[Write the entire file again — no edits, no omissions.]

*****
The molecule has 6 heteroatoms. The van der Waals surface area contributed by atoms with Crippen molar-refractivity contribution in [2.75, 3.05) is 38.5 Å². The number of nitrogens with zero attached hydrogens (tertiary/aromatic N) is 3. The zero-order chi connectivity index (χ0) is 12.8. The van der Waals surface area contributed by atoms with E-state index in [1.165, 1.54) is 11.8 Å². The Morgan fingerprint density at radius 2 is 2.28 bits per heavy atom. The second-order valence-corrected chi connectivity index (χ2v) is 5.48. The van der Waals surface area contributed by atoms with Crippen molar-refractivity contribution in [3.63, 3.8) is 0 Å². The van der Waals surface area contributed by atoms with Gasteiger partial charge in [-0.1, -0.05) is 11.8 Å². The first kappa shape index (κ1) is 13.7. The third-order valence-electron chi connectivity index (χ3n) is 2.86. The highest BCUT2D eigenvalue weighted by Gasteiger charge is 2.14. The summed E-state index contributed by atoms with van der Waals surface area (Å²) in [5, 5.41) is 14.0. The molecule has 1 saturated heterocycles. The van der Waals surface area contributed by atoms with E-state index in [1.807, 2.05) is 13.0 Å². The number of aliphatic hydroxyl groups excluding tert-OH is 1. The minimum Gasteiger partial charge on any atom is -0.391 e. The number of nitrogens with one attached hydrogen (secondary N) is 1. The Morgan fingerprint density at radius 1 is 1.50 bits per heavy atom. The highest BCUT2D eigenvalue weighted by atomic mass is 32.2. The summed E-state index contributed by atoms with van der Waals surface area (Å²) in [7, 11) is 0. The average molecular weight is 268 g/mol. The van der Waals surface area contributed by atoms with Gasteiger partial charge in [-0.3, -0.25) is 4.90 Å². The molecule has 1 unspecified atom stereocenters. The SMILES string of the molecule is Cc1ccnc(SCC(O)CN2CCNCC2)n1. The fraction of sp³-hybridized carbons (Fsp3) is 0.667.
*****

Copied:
The molecule has 6 heteroatoms. The van der Waals surface area contributed by atoms with Crippen molar-refractivity contribution in [2.75, 3.05) is 38.5 Å². The number of nitrogens with zero attached hydrogens (tertiary/aromatic N) is 3. The zero-order chi connectivity index (χ0) is 12.8. The van der Waals surface area contributed by atoms with E-state index in [1.165, 1.54) is 11.8 Å². The Morgan fingerprint density at radius 2 is 2.28 bits per heavy atom. The second-order valence-corrected chi connectivity index (χ2v) is 5.48. The van der Waals surface area contributed by atoms with Crippen molar-refractivity contribution in [3.63, 3.8) is 0 Å². The van der Waals surface area contributed by atoms with Gasteiger partial charge in [-0.1, -0.05) is 11.8 Å². The first kappa shape index (κ1) is 13.7. The third-order valence-electron chi connectivity index (χ3n) is 2.86. The highest BCUT2D eigenvalue weighted by Gasteiger charge is 2.14. The summed E-state index contributed by atoms with van der Waals surface area (Å²) in [5, 5.41) is 14.0. The molecule has 1 saturated heterocycles. The van der Waals surface area contributed by atoms with E-state index in [1.807, 2.05) is 13.0 Å². The number of aliphatic hydroxyl groups excluding tert-OH is 1. The minimum Gasteiger partial charge on any atom is -0.391 e. The number of nitrogens with one attached hydrogen (secondary N) is 1. The Morgan fingerprint density at radius 1 is 1.50 bits per heavy atom. The highest BCUT2D eigenvalue weighted by atomic mass is 32.2. The summed E-state index contributed by atoms with van der Waals surface area (Å²) in [7, 11) is 0. The average molecular weight is 268 g/mol. The van der Waals surface area contributed by atoms with Gasteiger partial charge in [-0.3, -0.25) is 4.90 Å². The molecule has 1 unspecified atom stereocenters. The SMILES string of the molecule is Cc1ccnc(SCC(O)CN2CCNCC2)n1. The fraction of sp³-hybridized carbons (Fsp3) is 0.667.